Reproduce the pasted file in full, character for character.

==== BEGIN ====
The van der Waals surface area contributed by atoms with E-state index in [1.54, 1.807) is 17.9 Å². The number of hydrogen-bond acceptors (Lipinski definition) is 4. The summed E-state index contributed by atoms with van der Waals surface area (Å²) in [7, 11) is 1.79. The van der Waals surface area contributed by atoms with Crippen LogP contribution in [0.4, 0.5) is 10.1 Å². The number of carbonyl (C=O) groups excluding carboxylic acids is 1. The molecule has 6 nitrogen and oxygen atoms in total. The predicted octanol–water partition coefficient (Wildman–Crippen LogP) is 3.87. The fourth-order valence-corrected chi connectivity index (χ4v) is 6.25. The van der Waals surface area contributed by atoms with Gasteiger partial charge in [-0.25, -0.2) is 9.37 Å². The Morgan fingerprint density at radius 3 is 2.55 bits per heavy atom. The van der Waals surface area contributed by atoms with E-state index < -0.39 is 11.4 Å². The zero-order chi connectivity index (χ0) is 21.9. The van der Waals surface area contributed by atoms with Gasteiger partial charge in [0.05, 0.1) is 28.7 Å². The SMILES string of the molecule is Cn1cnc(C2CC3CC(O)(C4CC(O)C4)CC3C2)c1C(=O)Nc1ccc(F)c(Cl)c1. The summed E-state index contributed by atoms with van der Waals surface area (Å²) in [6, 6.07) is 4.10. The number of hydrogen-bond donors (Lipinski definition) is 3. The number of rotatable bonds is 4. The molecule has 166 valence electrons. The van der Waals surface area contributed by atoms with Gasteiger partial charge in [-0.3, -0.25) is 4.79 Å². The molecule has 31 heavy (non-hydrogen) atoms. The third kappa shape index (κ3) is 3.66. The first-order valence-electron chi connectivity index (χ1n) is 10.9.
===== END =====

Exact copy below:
The van der Waals surface area contributed by atoms with E-state index in [1.54, 1.807) is 17.9 Å². The number of hydrogen-bond acceptors (Lipinski definition) is 4. The summed E-state index contributed by atoms with van der Waals surface area (Å²) in [7, 11) is 1.79. The van der Waals surface area contributed by atoms with Crippen LogP contribution in [0.4, 0.5) is 10.1 Å². The number of carbonyl (C=O) groups excluding carboxylic acids is 1. The molecule has 6 nitrogen and oxygen atoms in total. The predicted octanol–water partition coefficient (Wildman–Crippen LogP) is 3.87. The fourth-order valence-corrected chi connectivity index (χ4v) is 6.25. The van der Waals surface area contributed by atoms with Gasteiger partial charge in [-0.25, -0.2) is 9.37 Å². The Morgan fingerprint density at radius 3 is 2.55 bits per heavy atom. The van der Waals surface area contributed by atoms with E-state index < -0.39 is 11.4 Å². The zero-order chi connectivity index (χ0) is 21.9. The van der Waals surface area contributed by atoms with Gasteiger partial charge in [0.05, 0.1) is 28.7 Å². The SMILES string of the molecule is Cn1cnc(C2CC3CC(O)(C4CC(O)C4)CC3C2)c1C(=O)Nc1ccc(F)c(Cl)c1. The summed E-state index contributed by atoms with van der Waals surface area (Å²) in [6, 6.07) is 4.10. The number of hydrogen-bond donors (Lipinski definition) is 3. The number of rotatable bonds is 4. The molecule has 166 valence electrons. The van der Waals surface area contributed by atoms with Gasteiger partial charge in [-0.3, -0.25) is 4.79 Å². The molecule has 31 heavy (non-hydrogen) atoms. The third kappa shape index (κ3) is 3.66. The first-order valence-electron chi connectivity index (χ1n) is 10.9.